The content of the book; Bryson is such a wordsmith, and I love how he weaves all the events of the summer together with interesting, odd, even weird, details. I could clearly see my grandparents sitting in their parlor, listening to the radio, reading the newspaper, and discussing these events.
In reverse, my least favorite characters were Hoover, Lindbergh, and Henry Ford. They don't come off as very pleasant people, but I really enjoyed reading (hearing) about their idiosyncrasies.
Warm, pleasant, humorous. I hate to say it, but I was a bit disappointed with the narration of this one, though. It seemed full of unnatural hesitations and pauses.
I was moved by how innocent America was in 1927. Even after the horrors of WWI, it seems like we were just on the cusp of worldliness. My mother was born in the spring of 1927, so it was great fun for me to imagine my grandparents, young and happy with a new baby girl, reacting to the events of that summer.
This is a wonderful book, make no mistake about that. The cadence of the narration just seemed slightly self-conscious. There were parts where Bryson apparently forgot he was narrating and just told the story naturally, and those were the parts I enjoyed most. I will still eagerly anticipate future audiobooks written and narrated by this author.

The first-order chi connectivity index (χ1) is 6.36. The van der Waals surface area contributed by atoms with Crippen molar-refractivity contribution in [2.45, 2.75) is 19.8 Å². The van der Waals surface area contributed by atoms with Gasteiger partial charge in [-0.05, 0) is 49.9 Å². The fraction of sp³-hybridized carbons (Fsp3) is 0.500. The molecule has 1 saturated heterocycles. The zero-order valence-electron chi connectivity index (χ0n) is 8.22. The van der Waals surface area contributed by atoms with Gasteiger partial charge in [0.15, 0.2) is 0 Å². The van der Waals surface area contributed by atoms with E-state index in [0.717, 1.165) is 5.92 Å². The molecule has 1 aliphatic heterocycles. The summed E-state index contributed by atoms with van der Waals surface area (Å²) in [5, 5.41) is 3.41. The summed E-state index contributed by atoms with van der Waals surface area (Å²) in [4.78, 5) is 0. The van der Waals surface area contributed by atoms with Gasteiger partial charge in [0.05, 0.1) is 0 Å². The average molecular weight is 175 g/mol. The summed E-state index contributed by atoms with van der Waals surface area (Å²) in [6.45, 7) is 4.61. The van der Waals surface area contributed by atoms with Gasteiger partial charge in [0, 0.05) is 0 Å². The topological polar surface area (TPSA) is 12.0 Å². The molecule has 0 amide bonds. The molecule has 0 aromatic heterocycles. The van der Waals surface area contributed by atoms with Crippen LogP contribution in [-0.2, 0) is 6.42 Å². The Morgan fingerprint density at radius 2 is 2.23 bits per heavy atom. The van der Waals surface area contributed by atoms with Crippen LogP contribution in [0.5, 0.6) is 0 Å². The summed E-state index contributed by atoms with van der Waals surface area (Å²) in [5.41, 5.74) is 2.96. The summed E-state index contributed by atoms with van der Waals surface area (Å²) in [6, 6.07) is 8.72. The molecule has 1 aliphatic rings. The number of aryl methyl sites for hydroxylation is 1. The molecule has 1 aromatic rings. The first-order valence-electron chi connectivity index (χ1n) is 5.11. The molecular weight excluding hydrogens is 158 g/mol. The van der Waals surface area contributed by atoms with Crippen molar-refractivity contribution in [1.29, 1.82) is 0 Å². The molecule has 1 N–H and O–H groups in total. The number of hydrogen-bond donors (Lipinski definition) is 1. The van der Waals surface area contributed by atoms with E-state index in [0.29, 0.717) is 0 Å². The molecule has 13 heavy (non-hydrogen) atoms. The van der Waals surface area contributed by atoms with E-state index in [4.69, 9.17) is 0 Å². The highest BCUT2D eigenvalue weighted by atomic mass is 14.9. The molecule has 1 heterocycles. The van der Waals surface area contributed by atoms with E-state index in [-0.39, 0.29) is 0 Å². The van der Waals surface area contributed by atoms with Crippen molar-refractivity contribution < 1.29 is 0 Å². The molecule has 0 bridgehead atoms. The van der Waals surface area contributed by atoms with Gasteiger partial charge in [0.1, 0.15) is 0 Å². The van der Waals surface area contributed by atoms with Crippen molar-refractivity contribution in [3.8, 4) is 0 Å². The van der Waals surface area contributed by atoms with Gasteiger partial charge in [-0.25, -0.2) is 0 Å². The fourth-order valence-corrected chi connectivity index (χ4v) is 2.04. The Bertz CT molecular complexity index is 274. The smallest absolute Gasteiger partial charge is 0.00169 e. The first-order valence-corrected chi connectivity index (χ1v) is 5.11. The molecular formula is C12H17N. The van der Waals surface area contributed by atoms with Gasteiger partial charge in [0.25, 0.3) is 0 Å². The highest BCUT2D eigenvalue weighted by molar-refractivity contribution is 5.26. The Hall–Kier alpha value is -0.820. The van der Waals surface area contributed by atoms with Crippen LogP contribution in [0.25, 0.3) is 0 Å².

I really like the Gastner/Posadas mysteries by Steven F. Havill. The earlier audio books narrated by Rusty Nelson are great. The narrator spoiled this one for me--too sing-song, and Gastner's voice sounds like a quavery old lady. The book is great, but I had to stop listening and get the book in print form to finish. I know this narrator has read several of the earlier books, and I can't put a finger on what annoyed me so much this time. Too bad; good story.
Nobody can write like Bill Bryson, and nobody can read Bryson like Bryson. Anyone born in the late 40's through the mid-50's must get this title. I laughed, I cried, and I loved every minute of it. I am getting the print book for my siblings and siblings-in-law who grew up in the 50's. I only regret that all of Bryson's books are not available in unabridged format, read by the author.
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